DULUTH - Members of the Gwinnett Place Community Improvement District have been searching for a signature project.
The group's executive director said Wednesday that they may have found it in an arching proposal that would alter the Pleasant Hill interchange with Interstate 85, allowing for a better flow of traffic.
"It's a single project rallying point," Joe Allen said. "Here's a project we believe can really help. ... It's what we're all about."
The conceptual proposal, as presented to the group's board of directors by Street Smarts President Marsha Anderson Bomar, calls for what is known as a single-point interchange at Pleasant Hill Road's interchange with I-85.
Instead of the traditional diamond design, the interchange would look like two back-to-back U's. On the Pleasant Hill Road bridge, drivers would enter at a single intersection, or pivot point, instead of the usual two intersections, therefore decreasing the amount of time that a car would spend stopped at a light.
Similar interchanges exist on Peachtree Industrial Boulevard at Jimmy Carter Boulevard and Winter's Chapel Road, Bomar said.
She said initial data shows that the plan would improve the failing interchange from an F grade to a D, with other improvements a possibility.
The plan would require a new bridge over the interstate with three through traffic lanes each direction, as well as turn lanes each way.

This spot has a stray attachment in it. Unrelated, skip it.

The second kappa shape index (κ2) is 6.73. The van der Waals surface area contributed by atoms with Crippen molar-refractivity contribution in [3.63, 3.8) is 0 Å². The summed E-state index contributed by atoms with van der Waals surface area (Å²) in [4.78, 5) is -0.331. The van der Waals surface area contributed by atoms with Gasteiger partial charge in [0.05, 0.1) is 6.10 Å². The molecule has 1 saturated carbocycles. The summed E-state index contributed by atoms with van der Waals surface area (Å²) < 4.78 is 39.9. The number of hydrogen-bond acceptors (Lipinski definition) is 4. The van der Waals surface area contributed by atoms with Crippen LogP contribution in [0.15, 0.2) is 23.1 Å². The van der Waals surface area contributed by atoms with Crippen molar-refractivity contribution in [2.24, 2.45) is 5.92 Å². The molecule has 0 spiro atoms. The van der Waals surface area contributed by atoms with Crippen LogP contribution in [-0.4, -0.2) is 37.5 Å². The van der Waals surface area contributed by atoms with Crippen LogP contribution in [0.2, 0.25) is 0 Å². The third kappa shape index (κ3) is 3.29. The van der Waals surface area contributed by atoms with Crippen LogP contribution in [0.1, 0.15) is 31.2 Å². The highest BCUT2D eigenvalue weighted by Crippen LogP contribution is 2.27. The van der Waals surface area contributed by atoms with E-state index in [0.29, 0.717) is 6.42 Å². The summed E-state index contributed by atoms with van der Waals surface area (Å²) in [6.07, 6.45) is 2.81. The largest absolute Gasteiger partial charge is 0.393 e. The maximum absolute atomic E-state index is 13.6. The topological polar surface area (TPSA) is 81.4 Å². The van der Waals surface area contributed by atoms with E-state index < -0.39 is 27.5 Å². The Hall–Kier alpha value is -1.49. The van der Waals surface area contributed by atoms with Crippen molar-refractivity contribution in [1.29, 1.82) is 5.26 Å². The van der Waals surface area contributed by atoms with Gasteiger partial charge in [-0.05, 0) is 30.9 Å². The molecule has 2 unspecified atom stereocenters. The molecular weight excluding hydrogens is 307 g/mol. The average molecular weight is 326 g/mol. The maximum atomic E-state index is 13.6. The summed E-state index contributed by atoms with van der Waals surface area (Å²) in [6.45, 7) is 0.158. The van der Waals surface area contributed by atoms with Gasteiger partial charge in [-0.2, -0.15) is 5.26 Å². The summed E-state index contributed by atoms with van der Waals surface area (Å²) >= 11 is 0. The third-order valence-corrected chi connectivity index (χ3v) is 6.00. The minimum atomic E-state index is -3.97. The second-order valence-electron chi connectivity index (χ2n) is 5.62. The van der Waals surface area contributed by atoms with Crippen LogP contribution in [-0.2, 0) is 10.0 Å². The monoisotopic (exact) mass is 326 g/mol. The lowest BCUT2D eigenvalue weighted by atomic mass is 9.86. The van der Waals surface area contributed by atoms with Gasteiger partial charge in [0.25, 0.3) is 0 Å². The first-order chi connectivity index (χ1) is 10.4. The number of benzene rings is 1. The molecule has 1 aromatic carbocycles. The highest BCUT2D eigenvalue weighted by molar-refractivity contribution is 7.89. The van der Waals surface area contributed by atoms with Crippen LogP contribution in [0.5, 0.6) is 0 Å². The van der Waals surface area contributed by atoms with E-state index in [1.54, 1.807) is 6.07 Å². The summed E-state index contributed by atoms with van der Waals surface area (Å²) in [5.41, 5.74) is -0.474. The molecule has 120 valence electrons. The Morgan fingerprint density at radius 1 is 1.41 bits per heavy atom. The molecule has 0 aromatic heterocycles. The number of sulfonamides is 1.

Steve Bitney, Street Smarts' vice president, said it would make a drastic improvement to the traffic flow along the Pleasant Hill corridor.
"We're providing the internal movement for folks to get around," he said. "Can it be done? Anything can be done if we have unlimited money."
The bridge and interchange proposal is the most ambitious aspect of a plan that also calls for extending collector-distributor lanes that are being built in conjunction with the
I-85 and Ga. Highway 316 project to Steve Reynolds Boulevard. That would, in effect, allow for a southbound exist from I-85 at Steve Reynolds, where only a northbound one exists.
Bitney said the project could cost $30 million to $40 million, but he cautioned that the actual price of the project has yet to be determined.
Other aspects of the mobility plan include decreasing the number of curb cuts on Pleasant Hill and realigning and expanding Venture Drive, Bitney said.
With the state facing a shortfall in transportation funding already, Allen said it is important for the CID to be flexible in the project. But he said the costly bridge is perhaps the most important element.
Traffic mitigation along Pleasant Hill Road is the main priority of the CID, Allen said, and board members are pleased that they are finally getting to a point where they can take steps to improve the area.
"We're not in huge decline, but we're not where we were in our heyday. We're in a gray area," Allen said. "We're past the dreaming process. We have studies in place."
The next step is to take the proposal to Gwinnett's Department of Transportation, Bomar said, to get input on the project. From there, it will go to the state and federal levels.
Bomar, who is also a Duluth councilwoman, said the design is realistic but not inexpensive. But the changes are important for an area that many people see as the heart of Gwinnett, she said.
"Changing the flow will mean a lot less jockeying around in that area," she said. "We just don't have enough capacity."